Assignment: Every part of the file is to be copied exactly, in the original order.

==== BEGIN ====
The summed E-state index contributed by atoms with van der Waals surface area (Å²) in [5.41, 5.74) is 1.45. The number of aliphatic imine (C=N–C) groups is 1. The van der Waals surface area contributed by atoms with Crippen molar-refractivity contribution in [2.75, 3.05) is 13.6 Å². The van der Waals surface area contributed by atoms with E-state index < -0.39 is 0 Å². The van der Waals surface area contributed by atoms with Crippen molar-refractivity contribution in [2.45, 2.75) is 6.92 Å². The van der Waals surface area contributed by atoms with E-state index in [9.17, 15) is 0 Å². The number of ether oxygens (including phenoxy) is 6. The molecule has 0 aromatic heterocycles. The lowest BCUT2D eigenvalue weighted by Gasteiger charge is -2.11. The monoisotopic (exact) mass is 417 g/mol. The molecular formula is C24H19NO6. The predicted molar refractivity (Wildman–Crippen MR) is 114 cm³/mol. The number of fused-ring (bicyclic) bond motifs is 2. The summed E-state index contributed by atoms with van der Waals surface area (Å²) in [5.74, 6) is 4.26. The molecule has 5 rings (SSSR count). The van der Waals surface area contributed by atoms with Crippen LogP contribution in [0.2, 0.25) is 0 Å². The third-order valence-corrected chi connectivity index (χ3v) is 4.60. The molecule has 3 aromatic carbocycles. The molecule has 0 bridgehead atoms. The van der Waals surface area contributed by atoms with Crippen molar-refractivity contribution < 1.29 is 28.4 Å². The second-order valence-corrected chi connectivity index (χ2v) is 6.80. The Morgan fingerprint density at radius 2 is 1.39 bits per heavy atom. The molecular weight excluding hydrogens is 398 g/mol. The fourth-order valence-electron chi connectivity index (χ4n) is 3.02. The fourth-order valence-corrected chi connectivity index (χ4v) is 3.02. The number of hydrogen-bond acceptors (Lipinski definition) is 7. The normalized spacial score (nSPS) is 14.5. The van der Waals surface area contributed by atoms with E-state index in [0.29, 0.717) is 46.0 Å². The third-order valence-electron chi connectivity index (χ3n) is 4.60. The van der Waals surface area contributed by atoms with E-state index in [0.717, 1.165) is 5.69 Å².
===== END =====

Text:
The summed E-state index contributed by atoms with van der Waals surface area (Å²) in [5.41, 5.74) is 1.45. The number of aliphatic imine (C=N–C) groups is 1. The van der Waals surface area contributed by atoms with Crippen molar-refractivity contribution in [2.75, 3.05) is 13.6 Å². The van der Waals surface area contributed by atoms with E-state index < -0.39 is 0 Å². The van der Waals surface area contributed by atoms with Crippen molar-refractivity contribution in [2.45, 2.75) is 6.92 Å². The van der Waals surface area contributed by atoms with E-state index in [9.17, 15) is 0 Å². The number of ether oxygens (including phenoxy) is 6. The molecule has 0 aromatic heterocycles. The lowest BCUT2D eigenvalue weighted by Gasteiger charge is -2.11. The monoisotopic (exact) mass is 417 g/mol. The molecular formula is C24H19NO6. The predicted molar refractivity (Wildman–Crippen MR) is 114 cm³/mol. The number of fused-ring (bicyclic) bond motifs is 2. The summed E-state index contributed by atoms with van der Waals surface area (Å²) in [5.74, 6) is 4.26. The molecule has 5 rings (SSSR count). The van der Waals surface area contributed by atoms with Crippen LogP contribution in [0.2, 0.25) is 0 Å². The third-order valence-corrected chi connectivity index (χ3v) is 4.60. The molecule has 3 aromatic carbocycles. The molecule has 0 bridgehead atoms. The van der Waals surface area contributed by atoms with Crippen molar-refractivity contribution < 1.29 is 28.4 Å². The second-order valence-corrected chi connectivity index (χ2v) is 6.80. The Morgan fingerprint density at radius 2 is 1.39 bits per heavy atom. The molecular weight excluding hydrogens is 398 g/mol. The fourth-order valence-electron chi connectivity index (χ4n) is 3.02. The fourth-order valence-corrected chi connectivity index (χ4v) is 3.02. The number of hydrogen-bond acceptors (Lipinski definition) is 7. The normalized spacial score (nSPS) is 14.5. The van der Waals surface area contributed by atoms with E-state index in [0.29, 0.717) is 46.0 Å². The third-order valence-electron chi connectivity index (χ3n) is 4.60. The van der Waals surface area contributed by atoms with E-state index in [0.717, 1.165) is 5.69 Å².